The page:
Exciting News: Cash Out Refinance in Progress! (November 25, 2014)

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As readers may know, I’ve been trying to get money out of my rentals (unsuccessfully) for a little over a year now. I have quite a bit of equity built up into my Bay Area rentals, and have wanted to tap into it for the longest time…

One thing I failed to account for when I was loading up on rental properties is just how much more difficult I was making things for myself by taking on more loans. Getting a cash out refi using a big name bank is impossible once you surpass 4 loans (Fannie Mae guidelines)…

So, I’ve had to shop around a bit, talking to smaller banks and portfolio lenders. Due to my work schedule being as hectic as it is these days, I really just don’t have much free time during the day to make random phone calls. However, since we are now entering Thanksgiving holiday, things have slowed down a little bit and I finally found some free time this week to address this.

And I may have just found the perfect lender! They are willing to let me go as high as 75% loan-to-value (LTV), accept the fact that I’m carrying more than four mortgages, and aren’t requiring me to have to buy any points! Further, closing costs total only about $3,000 (accounting for everything), and I can get $1,200 back at closing.

After some debate, I decided to go ahead and start the process for Rental Property #2. Here are the details:

Purchase Price: $290,000
Projected Appraisal: $450,000
New Loan at 75% LTV: $337,500 at 4.375%; 30-year fixed
Outstanding Debt: $225,000

Cash Out: $112,500

After closing costs, I should be left with $110,700 to invest with.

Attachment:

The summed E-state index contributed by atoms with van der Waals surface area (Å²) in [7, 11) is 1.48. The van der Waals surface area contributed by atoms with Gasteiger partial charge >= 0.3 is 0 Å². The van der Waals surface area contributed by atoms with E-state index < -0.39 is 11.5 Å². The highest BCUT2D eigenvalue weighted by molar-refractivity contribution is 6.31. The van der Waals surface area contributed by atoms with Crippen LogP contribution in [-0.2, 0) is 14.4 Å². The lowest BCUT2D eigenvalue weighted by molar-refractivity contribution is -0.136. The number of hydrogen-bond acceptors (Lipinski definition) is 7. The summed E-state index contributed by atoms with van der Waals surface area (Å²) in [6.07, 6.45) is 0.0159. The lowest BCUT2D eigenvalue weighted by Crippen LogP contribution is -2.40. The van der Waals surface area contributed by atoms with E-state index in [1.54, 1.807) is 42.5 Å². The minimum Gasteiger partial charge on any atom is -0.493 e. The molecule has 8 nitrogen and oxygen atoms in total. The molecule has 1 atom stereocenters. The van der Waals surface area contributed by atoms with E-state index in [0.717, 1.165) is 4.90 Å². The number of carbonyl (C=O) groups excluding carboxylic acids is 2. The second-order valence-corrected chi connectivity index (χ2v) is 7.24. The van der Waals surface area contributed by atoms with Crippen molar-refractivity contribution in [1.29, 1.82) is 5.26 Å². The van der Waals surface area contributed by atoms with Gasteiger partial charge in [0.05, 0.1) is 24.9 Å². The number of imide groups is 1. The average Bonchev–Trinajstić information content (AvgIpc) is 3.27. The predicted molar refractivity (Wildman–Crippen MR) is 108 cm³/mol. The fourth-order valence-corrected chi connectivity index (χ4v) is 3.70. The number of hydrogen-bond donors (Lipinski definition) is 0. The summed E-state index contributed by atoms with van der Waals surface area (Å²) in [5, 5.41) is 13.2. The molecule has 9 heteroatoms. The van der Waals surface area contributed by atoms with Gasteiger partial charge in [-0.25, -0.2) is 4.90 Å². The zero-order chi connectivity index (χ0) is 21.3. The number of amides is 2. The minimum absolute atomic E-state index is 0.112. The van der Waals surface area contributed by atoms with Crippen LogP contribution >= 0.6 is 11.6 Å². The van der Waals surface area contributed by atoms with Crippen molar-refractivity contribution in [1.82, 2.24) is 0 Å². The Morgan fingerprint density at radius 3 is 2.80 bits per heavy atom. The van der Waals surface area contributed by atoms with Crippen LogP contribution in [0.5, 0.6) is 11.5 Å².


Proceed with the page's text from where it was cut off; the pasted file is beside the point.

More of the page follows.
My mortgage payment for Rental Property #2 will increase from $1,158.34 to $1,685.09 each month. The interest rate is the same as before — 30-year fixed at 4.375%.

So, if the refinance goes through, my cash flow will be reduced by $526.75 in the immediate term. With over $100,000 to invest with, I will need to figure out a way to deploy it to either:

A) Increase cash flow above $526.75/month.

B) Swing for the fences on future appreciation.

In a perfect world, I would be able to find a deal that can give me both cash flow today and appreciation tomorrow. Unfortunately, real estate prices keep on going up, so good deals have become really difficult to locate.

Readers, what would you do if you found yourself with $100,000 to invest with?

My initial thoughts are to look for a local Bay Area property that has great potential for short-term appreciation. If I can locate such a deal, I may elect to go with another 7/1 ARM to secure a lower interest rate. Then, look to flip it in 1-2 years… Of course, the markets may not cooperate, so of course I will need to find a property that is also suitable for long-term buy and hold.

Things are getting interesting again! 😉

 

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Jason LevyNo Nonsense LandlordDoneByFortyEven StevenJoshua Myers Recent comment authors
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JP
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JP

I have seen the same issues you faced with utilizing equity, but more because of DTI ratio. In 2013 I took out a HELOC on property 1 for 48k. Then this year I took a heloc on the same property for 120k and rolled in the old one. This is how I am buying property 3 next month. I am using 100k as a downpayment for property 3. I live in Boston and the market is almost untouchable. For that reason, we have been forced to think a little bit differently and focus on areas that are up and coming and have strong rental income. Unfortunately this will mean dealing with tenants that aren’t top notch. Prop 1 is getting a train station in 2017, prop 2 is getting a casino in 2017(which will at least increase rental income) and property 3 is in east boston which has been appreciating for some time now, but values are still low. With 100k in a booming market, we are able to profit $2k/month. Could you get the same return in an up and coming area around where you live?

Financial Samurai
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I dumped a couple hundred thousand in a venture debt fund for a 8-20% annual return.

Are you sure you want to take more debt? Why not just save up instead? How much is enough I guess is the real question.